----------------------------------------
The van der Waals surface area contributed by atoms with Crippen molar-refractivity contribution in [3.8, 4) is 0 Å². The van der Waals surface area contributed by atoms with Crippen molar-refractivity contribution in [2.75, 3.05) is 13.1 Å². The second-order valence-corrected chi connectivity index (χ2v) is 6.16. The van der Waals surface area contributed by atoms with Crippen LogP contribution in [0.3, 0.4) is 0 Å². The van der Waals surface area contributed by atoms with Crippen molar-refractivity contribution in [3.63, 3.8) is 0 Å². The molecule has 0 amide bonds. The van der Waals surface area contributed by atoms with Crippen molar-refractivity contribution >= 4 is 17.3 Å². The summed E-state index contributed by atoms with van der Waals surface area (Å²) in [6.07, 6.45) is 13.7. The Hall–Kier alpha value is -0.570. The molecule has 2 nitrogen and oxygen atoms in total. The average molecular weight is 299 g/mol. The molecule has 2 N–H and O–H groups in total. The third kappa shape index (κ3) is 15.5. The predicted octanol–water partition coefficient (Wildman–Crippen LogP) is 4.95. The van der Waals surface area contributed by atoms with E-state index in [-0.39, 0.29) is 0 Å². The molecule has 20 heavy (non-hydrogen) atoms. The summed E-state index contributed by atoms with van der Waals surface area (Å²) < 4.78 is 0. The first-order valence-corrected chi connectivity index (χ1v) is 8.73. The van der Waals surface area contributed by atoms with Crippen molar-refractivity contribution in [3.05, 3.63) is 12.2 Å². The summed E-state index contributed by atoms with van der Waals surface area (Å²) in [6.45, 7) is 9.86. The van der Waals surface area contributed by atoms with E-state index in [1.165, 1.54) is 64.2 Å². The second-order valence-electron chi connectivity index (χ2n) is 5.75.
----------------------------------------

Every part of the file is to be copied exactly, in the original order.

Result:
The van der Waals surface area contributed by atoms with Crippen molar-refractivity contribution in [3.8, 4) is 0 Å². The van der Waals surface area contributed by atoms with Crippen molar-refractivity contribution in [2.75, 3.05) is 13.1 Å². The second-order valence-corrected chi connectivity index (χ2v) is 6.16. The van der Waals surface area contributed by atoms with Crippen LogP contribution in [0.3, 0.4) is 0 Å². The van der Waals surface area contributed by atoms with Crippen molar-refractivity contribution in [3.63, 3.8) is 0 Å². The molecule has 0 amide bonds. The van der Waals surface area contributed by atoms with Crippen molar-refractivity contribution >= 4 is 17.3 Å². The summed E-state index contributed by atoms with van der Waals surface area (Å²) in [6.07, 6.45) is 13.7. The Hall–Kier alpha value is -0.570. The molecule has 2 nitrogen and oxygen atoms in total. The average molecular weight is 299 g/mol. The molecule has 2 N–H and O–H groups in total. The third kappa shape index (κ3) is 15.5. The predicted octanol–water partition coefficient (Wildman–Crippen LogP) is 4.95. The van der Waals surface area contributed by atoms with E-state index in [-0.39, 0.29) is 0 Å². The molecule has 20 heavy (non-hydrogen) atoms. The summed E-state index contributed by atoms with van der Waals surface area (Å²) < 4.78 is 0. The first-order valence-corrected chi connectivity index (χ1v) is 8.73. The van der Waals surface area contributed by atoms with Crippen molar-refractivity contribution in [3.05, 3.63) is 12.2 Å². The summed E-state index contributed by atoms with van der Waals surface area (Å²) in [6.45, 7) is 9.86. The van der Waals surface area contributed by atoms with E-state index in [1.165, 1.54) is 64.2 Å². The second-order valence-electron chi connectivity index (χ2n) is 5.75.